For Honor Review | Knightenfall
What is it? A grizzly, heavy hitting melee combat action game with a big focus on multiplayer. It includes modes that range from fighting-game styled duels all the way to team-based control point capture modes filled with both real combatants and computer controlled AI. – Reviewed on PS4
Verdict: Intense but flawed – Multiplayer is engaging and fun (when it works) but the campaign is uninteresting. Good for a discount purchase later on.
If online shooters are starting to feel a little tired, or guns just haven’t been your thing all along then For Honor wants you to suit up with armour and prepare to get your hands dirty. Three factions are available to you and cater to pretty much any fan of this genre with the choice of Samurai, Vikings or Knights – each playing differently and also containing multiple classes that range from easy to advanced.
You are also presented with systems for gaining currency, unlocking more of the classes as well as getting gear, so there’s a little more to the game than just the actual campaign or multiplayer matches. It must be said though that the campaign mode feels pretty uninteresting and throwaway, and in many ways feels like nothing more than a by-the-numbers tutorial / filler to appease the “but, single player campaign!” crowd that won’t dish out for a multiplayer-only title. A shame really, when it’s so beautiful that it really makes you want something like this, just in… a proper full game. In any case, multiplayer is where it’s at.
For Honor might best be described as the lovechild of a few concepts and genres worked into something fresh and unique. The combat system revolves around blocking and attacking in 3 directions (up, left or right) combined with good footwork and some combos/abilities which will feel familiar to 3D fighting game fans, especially in duel modes.
However, when it comes to something like the frantic Dominion mode, the details dilute, the player-on-player combat becomes more about quick, slog-fests in the middle of battle and the action starts to take a page from Titanfall’s book by having the levels packed with AI minions engaged in battle, with the players acting as the powerful main hero characters that make short work of them. Now add a dash of Dark Souls and you’re good to go.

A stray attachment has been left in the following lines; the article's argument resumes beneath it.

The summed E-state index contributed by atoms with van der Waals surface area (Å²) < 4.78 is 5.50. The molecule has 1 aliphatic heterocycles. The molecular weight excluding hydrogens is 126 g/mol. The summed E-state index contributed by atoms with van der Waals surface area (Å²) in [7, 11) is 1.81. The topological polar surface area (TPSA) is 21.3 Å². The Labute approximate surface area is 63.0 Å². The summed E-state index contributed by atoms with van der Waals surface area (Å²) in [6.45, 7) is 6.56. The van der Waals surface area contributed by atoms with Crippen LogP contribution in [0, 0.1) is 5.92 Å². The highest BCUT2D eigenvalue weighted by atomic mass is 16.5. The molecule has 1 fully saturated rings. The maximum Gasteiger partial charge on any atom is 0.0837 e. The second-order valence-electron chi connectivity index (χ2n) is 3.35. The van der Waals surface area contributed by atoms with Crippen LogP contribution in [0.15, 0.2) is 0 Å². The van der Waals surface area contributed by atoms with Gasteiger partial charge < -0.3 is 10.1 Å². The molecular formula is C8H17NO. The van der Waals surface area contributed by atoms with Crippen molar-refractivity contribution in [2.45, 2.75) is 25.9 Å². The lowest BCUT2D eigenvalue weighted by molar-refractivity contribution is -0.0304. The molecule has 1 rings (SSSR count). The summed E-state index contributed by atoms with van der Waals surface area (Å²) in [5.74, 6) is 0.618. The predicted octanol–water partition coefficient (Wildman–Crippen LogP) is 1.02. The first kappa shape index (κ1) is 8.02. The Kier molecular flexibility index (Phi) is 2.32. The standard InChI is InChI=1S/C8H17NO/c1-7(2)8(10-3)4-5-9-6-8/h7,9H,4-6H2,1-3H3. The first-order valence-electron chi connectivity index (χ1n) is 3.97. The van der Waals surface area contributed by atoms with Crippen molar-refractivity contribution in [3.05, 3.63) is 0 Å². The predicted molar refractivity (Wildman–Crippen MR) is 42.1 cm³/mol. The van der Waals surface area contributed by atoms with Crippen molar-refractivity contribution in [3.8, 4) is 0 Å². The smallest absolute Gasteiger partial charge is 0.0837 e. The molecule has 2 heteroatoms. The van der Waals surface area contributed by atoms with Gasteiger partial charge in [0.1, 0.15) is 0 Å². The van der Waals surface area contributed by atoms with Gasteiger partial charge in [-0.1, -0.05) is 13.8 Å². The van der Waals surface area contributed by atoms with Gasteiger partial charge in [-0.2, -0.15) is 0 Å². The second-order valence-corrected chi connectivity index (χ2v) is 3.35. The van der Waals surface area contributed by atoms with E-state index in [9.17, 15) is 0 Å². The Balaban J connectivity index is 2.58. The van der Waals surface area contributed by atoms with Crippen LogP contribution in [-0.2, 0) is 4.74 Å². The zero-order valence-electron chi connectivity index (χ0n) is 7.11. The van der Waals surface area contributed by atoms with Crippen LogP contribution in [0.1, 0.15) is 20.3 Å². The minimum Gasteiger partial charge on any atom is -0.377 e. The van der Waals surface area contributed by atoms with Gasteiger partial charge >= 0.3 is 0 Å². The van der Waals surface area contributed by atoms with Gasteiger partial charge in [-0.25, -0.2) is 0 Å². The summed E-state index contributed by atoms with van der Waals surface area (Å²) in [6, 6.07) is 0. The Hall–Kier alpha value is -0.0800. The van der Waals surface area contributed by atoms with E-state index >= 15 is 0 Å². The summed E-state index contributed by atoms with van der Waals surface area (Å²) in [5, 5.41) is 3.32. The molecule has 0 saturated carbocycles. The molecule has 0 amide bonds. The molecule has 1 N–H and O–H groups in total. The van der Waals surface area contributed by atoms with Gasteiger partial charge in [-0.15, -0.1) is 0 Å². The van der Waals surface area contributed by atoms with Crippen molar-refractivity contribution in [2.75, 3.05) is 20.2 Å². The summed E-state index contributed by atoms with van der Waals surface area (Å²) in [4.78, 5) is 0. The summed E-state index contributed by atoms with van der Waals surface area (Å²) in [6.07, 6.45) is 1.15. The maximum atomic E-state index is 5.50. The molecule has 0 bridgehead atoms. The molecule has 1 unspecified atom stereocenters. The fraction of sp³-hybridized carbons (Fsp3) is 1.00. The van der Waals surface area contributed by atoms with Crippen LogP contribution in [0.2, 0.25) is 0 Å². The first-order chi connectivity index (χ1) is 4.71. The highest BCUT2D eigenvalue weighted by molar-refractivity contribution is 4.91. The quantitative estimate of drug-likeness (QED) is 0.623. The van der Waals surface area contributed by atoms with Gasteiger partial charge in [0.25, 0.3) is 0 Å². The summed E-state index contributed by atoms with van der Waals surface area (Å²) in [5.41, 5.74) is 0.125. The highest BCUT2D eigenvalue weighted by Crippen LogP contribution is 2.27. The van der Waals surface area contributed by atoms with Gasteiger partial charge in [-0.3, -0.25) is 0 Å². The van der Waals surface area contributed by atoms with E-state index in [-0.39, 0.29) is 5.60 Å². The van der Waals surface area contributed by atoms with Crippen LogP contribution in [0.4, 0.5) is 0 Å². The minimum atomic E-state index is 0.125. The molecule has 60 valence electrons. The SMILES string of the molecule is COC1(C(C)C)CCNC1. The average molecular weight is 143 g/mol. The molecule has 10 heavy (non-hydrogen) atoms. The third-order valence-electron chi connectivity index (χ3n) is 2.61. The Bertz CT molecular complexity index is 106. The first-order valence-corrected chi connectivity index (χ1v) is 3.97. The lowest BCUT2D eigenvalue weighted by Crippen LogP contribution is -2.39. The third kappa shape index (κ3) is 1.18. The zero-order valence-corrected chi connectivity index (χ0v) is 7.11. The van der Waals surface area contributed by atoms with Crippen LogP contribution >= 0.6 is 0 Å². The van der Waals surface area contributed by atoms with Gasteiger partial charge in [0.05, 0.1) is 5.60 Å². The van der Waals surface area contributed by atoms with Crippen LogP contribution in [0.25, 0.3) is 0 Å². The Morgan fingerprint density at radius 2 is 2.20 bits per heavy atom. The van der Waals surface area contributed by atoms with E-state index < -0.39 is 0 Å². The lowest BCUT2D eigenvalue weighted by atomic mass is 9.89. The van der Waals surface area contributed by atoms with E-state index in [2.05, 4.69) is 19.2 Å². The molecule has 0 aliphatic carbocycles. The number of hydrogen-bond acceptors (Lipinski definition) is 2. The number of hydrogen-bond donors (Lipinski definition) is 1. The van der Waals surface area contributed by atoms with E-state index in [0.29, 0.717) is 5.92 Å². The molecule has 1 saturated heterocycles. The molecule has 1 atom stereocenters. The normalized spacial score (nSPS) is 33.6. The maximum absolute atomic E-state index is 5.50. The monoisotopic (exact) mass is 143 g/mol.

Whether it be in the very precise and heart-pounding duels or the incredibly atmospheric and engaging larger modes, For Honor definitely does deliver up something that is both unique and fun to enjoy with friends. It’s also incredibly good looking, with good sound to boot and also features some great sound and music – so there’s no issue in that department.
Matchmaking can be considered to be borderline broken at the moment, and while I had an on/off experience with it, many of those around me struggled immensely to find games… some almost never did. We also had games crash out due to network issues as well (thanks mostly we believe to the lack of dedicated servers) and we even had an occasion where something caused the framerate to absolutely tank for a while. So for that and a few others reasons, For Honor doesn’t quite hit the marks it needs to right now and so it feels well suited for a discount purchase later on to save yourself a few bucks on what is essentially a multiplayer game and also give them some time to work the kinks out.